At the center of the story is Frost, a grandfather who is a leader and a fighter and a thinker. Frost and his group of refugees and survivors conduct a war of wills against the enemy, Langley, who wants to take away his farm for its good strategic location and solidly built stone farmhouse. It is a simple story, a struggle between good and evil.

The story presents a bleak, Ballardian sense of place on one hand, and the characters’ hopes and joys on the other. The story is chilling and well-crafted, the characters highly memorable and vivid, which makes the Raincoast Saga stand out from the glut of modern-day apocalyptic fiction. I was also attracted to the saga because it’s set in a city that I consider home. Hardly recognizable in the Raincoast Saga, Vancouver and the areas north exist in a wildly altered reality. This can be tough to wrap our heads around because it’s tough to see places we love crumble, with perhaps only the sky, water, and a hint of infrastructure remaining as artifacts. I recall a scene of a bridge over the Fraser River in Since Tomorrow, and it seemed familiar, but not. When writing about place, Morgan said:

Two factors influenced the way Vancouver is represented in Since Tomorrow. One is obviously a transformation caused by economic, technological and societal breakdown as well as a major earthquake. The other is the impossibility of presenting an up-to-date picture of a rapidly changing metropolitan area. So I simplified, altered, removed, exaggerated and generally bent the setting to the demands of my narrative. Nevertheless, I assumed that local readers would recognize that “Town” is a post-collapse version of Vancouver, so I added an introductory proviso that “Some features of Greater Vancouver have been altered, removed or exaggerated.”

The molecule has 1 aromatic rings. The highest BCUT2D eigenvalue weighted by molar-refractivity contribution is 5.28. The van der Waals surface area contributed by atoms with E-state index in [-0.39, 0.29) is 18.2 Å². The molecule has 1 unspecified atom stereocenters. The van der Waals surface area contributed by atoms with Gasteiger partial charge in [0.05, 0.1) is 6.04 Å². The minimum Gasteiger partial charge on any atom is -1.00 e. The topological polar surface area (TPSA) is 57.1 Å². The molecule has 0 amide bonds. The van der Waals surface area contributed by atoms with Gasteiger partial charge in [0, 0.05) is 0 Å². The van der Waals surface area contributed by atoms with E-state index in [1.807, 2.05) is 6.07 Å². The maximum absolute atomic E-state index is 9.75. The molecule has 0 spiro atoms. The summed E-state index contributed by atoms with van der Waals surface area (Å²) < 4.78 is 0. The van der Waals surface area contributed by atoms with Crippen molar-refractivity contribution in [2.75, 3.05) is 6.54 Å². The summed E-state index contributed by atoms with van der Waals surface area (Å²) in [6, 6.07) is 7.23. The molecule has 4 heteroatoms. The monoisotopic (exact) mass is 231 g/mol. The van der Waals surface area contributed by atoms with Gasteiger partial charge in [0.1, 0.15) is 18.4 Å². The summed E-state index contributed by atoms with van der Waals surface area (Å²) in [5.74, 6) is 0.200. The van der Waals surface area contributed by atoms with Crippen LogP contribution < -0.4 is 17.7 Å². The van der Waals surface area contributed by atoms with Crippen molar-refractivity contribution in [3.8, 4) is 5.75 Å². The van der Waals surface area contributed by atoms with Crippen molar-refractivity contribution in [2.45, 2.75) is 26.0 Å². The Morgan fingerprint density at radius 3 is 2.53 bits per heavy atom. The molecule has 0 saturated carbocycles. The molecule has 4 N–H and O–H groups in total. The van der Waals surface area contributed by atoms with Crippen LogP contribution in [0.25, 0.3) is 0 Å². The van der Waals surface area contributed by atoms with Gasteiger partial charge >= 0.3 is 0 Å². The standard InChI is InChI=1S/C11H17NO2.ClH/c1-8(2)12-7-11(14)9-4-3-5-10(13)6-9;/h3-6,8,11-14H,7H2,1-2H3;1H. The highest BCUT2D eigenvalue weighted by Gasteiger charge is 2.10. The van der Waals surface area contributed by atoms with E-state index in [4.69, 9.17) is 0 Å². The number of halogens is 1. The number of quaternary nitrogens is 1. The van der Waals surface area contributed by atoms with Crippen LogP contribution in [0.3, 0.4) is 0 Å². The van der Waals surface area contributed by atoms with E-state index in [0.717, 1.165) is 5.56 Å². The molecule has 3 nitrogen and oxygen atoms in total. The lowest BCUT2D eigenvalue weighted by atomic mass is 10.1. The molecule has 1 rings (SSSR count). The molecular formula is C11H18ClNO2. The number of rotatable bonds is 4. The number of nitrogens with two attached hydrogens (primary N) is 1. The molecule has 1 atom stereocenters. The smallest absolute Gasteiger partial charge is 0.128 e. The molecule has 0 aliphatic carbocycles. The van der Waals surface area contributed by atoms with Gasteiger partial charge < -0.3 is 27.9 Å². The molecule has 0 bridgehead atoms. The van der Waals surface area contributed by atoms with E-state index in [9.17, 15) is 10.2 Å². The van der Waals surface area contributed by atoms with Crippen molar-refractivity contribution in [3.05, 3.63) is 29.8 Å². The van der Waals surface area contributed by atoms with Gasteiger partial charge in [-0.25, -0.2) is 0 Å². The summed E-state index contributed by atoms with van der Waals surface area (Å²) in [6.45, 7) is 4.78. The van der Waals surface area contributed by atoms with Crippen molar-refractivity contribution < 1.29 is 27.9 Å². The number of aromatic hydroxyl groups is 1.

Morgan writes with such detail and mood that I recognized hints of home in the fractured landscape and became saddened by Vancouver in a futuristic state of collapse. I caught a glimpse of such disaster when the Vancouver Canucks lost the Stanley Cup playoffs game in game seven in 2011. At that time I worked near Gastown, a historic area in Vancouver, which is near the stadium. I had hopped on the skytrain to head home before the game, at Chinatown, and saw hundreds of fans gathering for the game that night. I watched the news in horror later, as crowds, upset by the loss to the Boston Bruins, stormed the streets surrounding the stadium, rioting, looting, and breaking shop windows. They pushed and pulled; a few were injured. In one scene a couple good Samaritans tried to help a guy who was being beaten.